BRASILIA (Reuters) - “Hadah?” “Hadila?” “Andrade?” When Fernando Haddad took over the Workers Party’s presidential ticket, replacing its jailed founder, the former Sao Paulo mayor heard a host of creative pronunciations from supporters who had never heard his name.
Yet voters understood what the stand-in for former president Luiz Inacio Lula da Silva represented as he took center stage in the final weeks before Sunday’s election in Brazil: “Haddad is Lula! Lula is Haddad!” his campaign slogan declared.
The message helped him surge in opinion polls to challenge right-wing front-runner Jair Bolsonaro, whom he is expected to face in a second-round runoff later this month.
(GRAPHIC: Polling, issues and leading candidates in Brazil's election - tmsnrt.rs/2Ixe0NI)
Promising to make “Brazil happy again,” 55-year-old Haddad has played to the nostalgia of working-class Brazilians whose standard of living rose sharply a decade ago thanks to Lula’s generous social programs amid a global commodities boom.
The message has connected with poorer voters in Workers Party bastions such as northeast Brazil, even if they struggle with his name of Lebanese origin.
Yet he faces a backlash from Brazilians blaming Lula and the Workers Party for rampant corruption and a deep economic downturn after running the country for 13 of the last 15 years.
Haddad’s challenge will be to shed the image of Lula’s pawn, cope with party leaders skeptical of his rise and convince voters he can avoid the economic missteps of recent years and the graft scandals that stain Lula’s legacy.
A mild-mannered law professor with an economics degree and only one electoral victory to his name, Haddad has begun working to calm investors scarred by the public spending spree under Lula’s last handpicked successor, Dilma Rousseff, who was impeached in 2016 for breaking budget rules.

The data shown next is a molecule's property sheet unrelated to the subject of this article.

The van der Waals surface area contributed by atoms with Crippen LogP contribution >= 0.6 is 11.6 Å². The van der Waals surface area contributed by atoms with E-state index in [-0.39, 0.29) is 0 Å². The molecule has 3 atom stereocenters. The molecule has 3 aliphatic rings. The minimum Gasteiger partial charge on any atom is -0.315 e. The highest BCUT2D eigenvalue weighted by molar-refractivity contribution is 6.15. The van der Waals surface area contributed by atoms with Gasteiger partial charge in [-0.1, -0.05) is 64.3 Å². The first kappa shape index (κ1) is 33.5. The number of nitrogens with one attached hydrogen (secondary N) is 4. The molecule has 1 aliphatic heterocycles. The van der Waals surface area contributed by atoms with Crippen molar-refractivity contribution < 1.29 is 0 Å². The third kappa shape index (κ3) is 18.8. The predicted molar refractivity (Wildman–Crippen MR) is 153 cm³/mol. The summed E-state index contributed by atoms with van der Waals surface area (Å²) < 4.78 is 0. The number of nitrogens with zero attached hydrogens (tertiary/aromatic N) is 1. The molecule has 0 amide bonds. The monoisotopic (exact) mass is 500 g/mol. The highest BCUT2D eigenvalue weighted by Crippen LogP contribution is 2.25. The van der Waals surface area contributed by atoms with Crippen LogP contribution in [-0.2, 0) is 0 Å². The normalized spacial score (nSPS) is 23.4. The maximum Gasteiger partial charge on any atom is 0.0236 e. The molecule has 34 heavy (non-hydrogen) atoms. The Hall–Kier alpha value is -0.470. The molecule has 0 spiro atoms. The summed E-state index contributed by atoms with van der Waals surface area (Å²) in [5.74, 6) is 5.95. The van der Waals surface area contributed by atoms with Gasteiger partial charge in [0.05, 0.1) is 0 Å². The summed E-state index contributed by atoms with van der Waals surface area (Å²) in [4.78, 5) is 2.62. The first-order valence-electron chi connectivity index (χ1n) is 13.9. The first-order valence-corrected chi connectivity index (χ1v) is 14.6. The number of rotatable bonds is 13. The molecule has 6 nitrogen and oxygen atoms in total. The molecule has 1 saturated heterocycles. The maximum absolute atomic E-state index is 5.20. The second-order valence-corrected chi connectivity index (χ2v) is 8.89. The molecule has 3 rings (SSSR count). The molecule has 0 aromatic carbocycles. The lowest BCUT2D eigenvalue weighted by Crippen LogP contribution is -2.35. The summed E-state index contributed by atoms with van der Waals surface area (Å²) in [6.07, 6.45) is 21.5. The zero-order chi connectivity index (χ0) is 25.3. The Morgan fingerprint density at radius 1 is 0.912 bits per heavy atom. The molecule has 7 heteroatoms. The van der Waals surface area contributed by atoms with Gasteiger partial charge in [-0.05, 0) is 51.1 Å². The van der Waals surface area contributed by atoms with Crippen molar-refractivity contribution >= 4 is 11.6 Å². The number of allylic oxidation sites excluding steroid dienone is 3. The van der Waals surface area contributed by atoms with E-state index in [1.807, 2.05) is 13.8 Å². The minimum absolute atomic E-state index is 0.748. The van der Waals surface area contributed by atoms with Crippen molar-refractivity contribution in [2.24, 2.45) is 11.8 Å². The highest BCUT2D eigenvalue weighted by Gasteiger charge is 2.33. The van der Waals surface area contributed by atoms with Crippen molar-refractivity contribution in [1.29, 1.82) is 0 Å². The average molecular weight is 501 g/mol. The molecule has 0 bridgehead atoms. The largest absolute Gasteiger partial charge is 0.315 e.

In August, Haddad told Reuters he was meeting with several banks and investment firms to tame fears of a leftist return to power — an echo of Lula’s move toward the center in 2002 when he won his first term after pledging orthodox economic policies.
Financial analysts said investors found him more open than they had expected and more reasonable than the Workers Party as a whole, though concerns remain over a leftist turn in policies.
“Haddad is moving toward the center economically and we can expect a government that is closer to Lula’s first term administration than to Dilma Rousseff’s in terms of economic orthodoxy,” said Fabio Knijnik, a Stanford-trained economist and managing director for Sao Paulo-based wealth fund K2 Capital.
Haddad, who served as education minister under Lula and rode his mentor’s popularity to Sao Paulo City Hall, has publicly criticized certain Rousseff policies that economists fault for deepening Brazil’s worst recession in a generation.
In a magazine article last year, he questioned her efforts to contain inflation by holding down costs of public services such as electricity rates and gasoline prices.
“Something was very wrong. No one thinks of controlling inflation of a continental-sized country by holding back municipal tariffs,” Haddad wrote in Piaui magazine. “Macroeconomic stability cannot be achieved through microeconomic intervention.”
Haddad’s 2016 mayoral re-election bid met with a stunning first-round defeat but he boasts of leaving Brazil’s biggest city with funds for long-term investment, a restructured debt load and investment grade from international ratings agencies.